Wish I Could Fake It, Though

So, I took a cab to AUB today–like I always do. Now, I’m usually used to a short, quiet drive to my destination but I’m no stranger to the talkie types.

This was a talkie type. After commenting on a couple of random stuff, to which I replied to normally, he casually remarked, “Lahijtik masriyyeh. Inteh min Masr?”

Translation: You have an Egyptian accent. Are you from Egypt?

That…was a first.

I realize my accent in Arabic indicates I’m not terribly fluent, and that it may be less than standard. But do you know how vastly different the Lebanese and Egyptian dialects are? I mean, we understand each other very well, but I’m talking almost poles apart. Our words, tense forms, and speech rhythms don’t have a lot in common.

Case in point:

English – “What is this?”

Lebanese – “Shoo hayda?”

Egyptian – “Eh dah?”

See?

I almost laughed out loud since it was such an odd remark. He insisted I spoke like an Egyptian even after I told him I was Lebanese, and born and raised in Canada. (Only half-true, but I’m not about to spill my life story to a random cab driver). He even asked if both my parents were Lebanese, just to be sure. It was weird.

By the way, I have absolutely nothing against the Egyptian dialect or being Egyptian in general. I actually wish I could at least imitate them, because I link their accent to quick, witty, and hilarious people. But anyone can tell you that my attempts at trying to talk like one are laughable at best.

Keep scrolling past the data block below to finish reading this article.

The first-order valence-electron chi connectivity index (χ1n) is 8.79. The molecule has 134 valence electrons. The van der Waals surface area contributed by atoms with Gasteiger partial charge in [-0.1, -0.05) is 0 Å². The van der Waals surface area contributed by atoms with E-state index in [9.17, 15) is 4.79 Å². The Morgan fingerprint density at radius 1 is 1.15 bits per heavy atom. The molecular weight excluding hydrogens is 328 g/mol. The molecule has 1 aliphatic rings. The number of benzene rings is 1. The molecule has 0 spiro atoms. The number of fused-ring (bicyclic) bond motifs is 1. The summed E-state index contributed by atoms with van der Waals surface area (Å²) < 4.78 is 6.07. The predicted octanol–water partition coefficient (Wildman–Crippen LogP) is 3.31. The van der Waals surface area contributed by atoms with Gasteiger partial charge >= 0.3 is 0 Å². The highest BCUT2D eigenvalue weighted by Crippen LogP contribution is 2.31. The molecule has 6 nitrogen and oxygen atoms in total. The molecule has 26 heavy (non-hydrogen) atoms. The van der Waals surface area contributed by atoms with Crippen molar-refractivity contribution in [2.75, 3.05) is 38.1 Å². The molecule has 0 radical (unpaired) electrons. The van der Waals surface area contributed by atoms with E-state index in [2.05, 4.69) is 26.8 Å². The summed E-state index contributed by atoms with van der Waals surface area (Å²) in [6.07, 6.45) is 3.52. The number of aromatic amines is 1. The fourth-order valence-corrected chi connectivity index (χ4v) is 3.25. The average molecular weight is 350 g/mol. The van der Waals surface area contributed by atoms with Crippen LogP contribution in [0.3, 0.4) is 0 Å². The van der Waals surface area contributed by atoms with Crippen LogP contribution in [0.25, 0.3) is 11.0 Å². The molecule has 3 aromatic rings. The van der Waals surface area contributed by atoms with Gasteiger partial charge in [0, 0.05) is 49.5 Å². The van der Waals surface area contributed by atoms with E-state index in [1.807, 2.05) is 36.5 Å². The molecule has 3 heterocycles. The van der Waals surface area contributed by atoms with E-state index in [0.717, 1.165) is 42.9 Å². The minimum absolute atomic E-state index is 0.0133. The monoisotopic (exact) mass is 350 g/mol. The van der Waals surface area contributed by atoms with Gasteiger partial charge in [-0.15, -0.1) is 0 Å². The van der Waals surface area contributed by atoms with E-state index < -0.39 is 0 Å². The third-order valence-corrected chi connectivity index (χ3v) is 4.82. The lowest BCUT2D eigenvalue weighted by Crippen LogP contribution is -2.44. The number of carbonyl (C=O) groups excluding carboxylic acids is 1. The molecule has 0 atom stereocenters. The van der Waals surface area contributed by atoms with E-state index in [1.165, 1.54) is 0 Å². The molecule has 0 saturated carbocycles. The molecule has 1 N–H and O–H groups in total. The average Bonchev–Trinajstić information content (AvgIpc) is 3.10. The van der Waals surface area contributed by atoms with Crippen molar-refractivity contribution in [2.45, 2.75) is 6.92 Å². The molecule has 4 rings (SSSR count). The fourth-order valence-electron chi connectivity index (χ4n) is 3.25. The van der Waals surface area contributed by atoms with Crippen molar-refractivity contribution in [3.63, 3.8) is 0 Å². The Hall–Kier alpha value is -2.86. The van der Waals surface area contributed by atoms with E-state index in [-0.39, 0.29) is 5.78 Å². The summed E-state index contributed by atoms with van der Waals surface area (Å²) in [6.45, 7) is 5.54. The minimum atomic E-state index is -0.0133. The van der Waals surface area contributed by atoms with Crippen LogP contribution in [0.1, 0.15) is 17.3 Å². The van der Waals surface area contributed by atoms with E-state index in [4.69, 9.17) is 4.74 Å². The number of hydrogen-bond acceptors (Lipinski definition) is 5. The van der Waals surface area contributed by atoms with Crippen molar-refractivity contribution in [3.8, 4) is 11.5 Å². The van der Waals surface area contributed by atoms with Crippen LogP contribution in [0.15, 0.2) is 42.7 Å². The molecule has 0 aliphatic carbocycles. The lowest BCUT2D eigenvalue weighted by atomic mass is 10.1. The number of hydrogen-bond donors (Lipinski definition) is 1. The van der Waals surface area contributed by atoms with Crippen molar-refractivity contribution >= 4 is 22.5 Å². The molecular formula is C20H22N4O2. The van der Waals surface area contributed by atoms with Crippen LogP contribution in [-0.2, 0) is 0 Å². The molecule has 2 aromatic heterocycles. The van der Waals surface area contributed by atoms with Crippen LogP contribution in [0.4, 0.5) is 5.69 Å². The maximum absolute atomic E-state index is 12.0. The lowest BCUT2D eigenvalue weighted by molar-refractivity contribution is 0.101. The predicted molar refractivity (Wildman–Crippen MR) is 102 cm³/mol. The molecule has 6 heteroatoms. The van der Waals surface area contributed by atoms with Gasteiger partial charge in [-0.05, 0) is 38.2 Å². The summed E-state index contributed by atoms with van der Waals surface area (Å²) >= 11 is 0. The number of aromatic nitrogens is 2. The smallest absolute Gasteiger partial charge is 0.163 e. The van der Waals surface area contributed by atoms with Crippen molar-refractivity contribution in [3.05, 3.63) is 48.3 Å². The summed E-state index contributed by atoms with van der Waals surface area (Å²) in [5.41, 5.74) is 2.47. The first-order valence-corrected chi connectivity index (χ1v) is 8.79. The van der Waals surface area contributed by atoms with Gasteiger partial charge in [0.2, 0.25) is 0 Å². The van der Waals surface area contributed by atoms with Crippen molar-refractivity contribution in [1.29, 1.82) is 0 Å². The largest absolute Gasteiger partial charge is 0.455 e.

Upon hearing the story, my mom quirked an eyebrow in amusement and said, “The guy’s never heard Egyptian in his life if he thinks you speak like one.”

I can’t disagree, but it’s odd as hell if it’s true. Anyone can tell you that 99% of the Arabic movies on TV (as well as a huge chunk of songs on the radio) are in that dialect. It takes an astounding level of ignorance to not be able to pick it out correctly.

I have to admit though, it was a refreshing change of pace from the usual, “You were living outside right?” and—the less often but far more relevant—“Are you Jordanian?” questions I seem to get on a regular basis.

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7 thoughts on “Wish I Could Fake It, Though

  1. I can totally relate! I was born and raised in Scandinavia and my Arabic isn’t as fluent as it should be.My accent is a mixture of all Arabic accents there is. It’s a disaster!

    • Hahaha, good to know!! I relate. My accent is mostly Lebanese, I guess, it’s just clunky. I was raised all over the place but I fashion my speech after my parents, who speak Arabic almost exclusively. (It’s an attempt which doesn’t come up to scratch most of the time, but I try). Where are you from, originally?

      I just checked out your blog. After a once-over, you have a follower now too! And thanks for following me :-D

  2. I am originally Syrian blooded but my parents moved to Sweden at quite a young age. We moved to Saudi Arabia a few years ago, and had it not been for that, I would not have learnt to speak Arabic. Seems like we have a few things in common. Thank you for following too

    • Awesome, I lived in Riyadh as well! My first twelve years, in fact. What’s funny is I barely used Arabic as a language during that time. (Not that I didn’t understand it, since my parents speak it, I just hardly ever used it). How do you like life there?

      • Life in Saudi is extremely complicated, and 180 degrees different from life in Sweden. But I guess that one adapts with time. It’s not too bad anymore.

  3. Eh da? Danti bit hazari? Ana mabsada2sh. :P

    if you really did have an Egyptian accent, I’m sure a certain uncle would find it difficult to converse with you. :P

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